Pet Corner: Consider your cat’s needs

Published 10:15 am Wednesday, August 14, 2019

Does your cat have you well-trained?

Do you jump when your cat says meow? Does your daily routine revolve around your cat’s feeding, playing and sleeping habits?

If so, you are like millions of other people who consider their cats almost human.

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A unique bond exists between a person and his or her furry feline roommate.

Cats are naturally comfortable and feel right at home outside in the wild.

However, keeping cats indoors is much safer.

Indoor cats are at a much lower risk for injuries associated with the outdoor environment such as cars, predators, and other cats.

Indoor cats are at far less risk of contracting parasites and infectious diseases.

Studies show cats that go outdoors have, on average, two years shorter life spans.

If you decide to keep your cat indoors, you should be aware of the extra responsibility to ensure the environment offers the cat the opportunity to express its natural behaviors.

Cats natural behavioral needs include hunting, playing, and exploring.

Also, cats need to be able to hide and to feel in control.

One of the most important considerations for an indoor cat is how you are going to keep him occupied 24 hours a day.

Why does your cat need to hunt when you feed it so well?

Cats don’t always hunt because they are hungry.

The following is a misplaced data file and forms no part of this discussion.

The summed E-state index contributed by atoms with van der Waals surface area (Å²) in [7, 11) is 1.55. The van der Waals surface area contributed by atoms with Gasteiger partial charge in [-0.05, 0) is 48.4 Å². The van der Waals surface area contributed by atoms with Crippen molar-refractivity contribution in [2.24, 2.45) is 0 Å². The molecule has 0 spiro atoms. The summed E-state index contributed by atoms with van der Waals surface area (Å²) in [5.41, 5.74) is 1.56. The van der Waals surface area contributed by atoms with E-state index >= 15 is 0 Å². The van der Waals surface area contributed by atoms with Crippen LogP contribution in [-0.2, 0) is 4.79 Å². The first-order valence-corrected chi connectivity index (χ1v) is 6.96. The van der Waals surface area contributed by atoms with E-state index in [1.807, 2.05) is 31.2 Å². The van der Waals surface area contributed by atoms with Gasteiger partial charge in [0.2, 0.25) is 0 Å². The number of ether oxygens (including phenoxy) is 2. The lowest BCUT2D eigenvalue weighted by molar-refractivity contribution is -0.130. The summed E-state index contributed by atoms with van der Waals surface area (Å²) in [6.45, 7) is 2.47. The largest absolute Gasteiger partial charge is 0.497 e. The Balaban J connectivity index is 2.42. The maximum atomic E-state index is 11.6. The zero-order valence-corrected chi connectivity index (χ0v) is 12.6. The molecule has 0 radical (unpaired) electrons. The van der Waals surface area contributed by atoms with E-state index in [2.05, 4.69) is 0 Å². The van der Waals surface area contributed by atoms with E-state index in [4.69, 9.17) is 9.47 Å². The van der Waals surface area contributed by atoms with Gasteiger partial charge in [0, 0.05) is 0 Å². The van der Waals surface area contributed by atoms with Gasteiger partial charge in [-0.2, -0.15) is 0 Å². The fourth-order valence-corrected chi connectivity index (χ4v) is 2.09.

Cats react to the sight and sound of prey with instinctive stalking behavior.

Anything that moves rapidly or squeaks in a high pitch can trigger this behavior.

Indoor cats need to have regular and frequent play sessions.

You should select toys that mimic real play in terms of size, texture and color.

Cat play structures that offer climbing and hiding are ideal. Scratching posts are also essential.

Does your cat need to be fed at specific times?

Cats are not social feeders, and so mealtimes are not vital to them.

“Free choice” feeding, eating whenever they want, is most natural to them.

This can lead to obesity in many cats.

It is important to remember wild cats must hunt and kill their prey before they can eat.

The whole feeding process takes some considerable time and effort.

Cats that have access to the outdoors may compensate by spending time hunting.

Indoor cats need a different approach.

Puzzle feeders or feeder toys are available, which require the cat to work to gain access to the food.

Another option is to scatter their food around the house in several bowls and let your cat hunt for it.

Why does your cat climb on the refrigerator or the tallest places in the house?

Cats need to climb.

Getting up high is an instinctive way to relieve stress.

When your cat is feeling under pressure, he/she will find a high-up resting place. High vantage points allow your cat to observe the world from a place of safety.

Similarly, hiding is another coping strategy for cats.

You should allow your cat to withdraw into safety for short periods.

If hiding persists, you should consult your veterinarian to ensure your cat lives a long, healthy and happy life.

Dr. Jeff Castle is a veterinarian at Clark County Veterinary Clinic.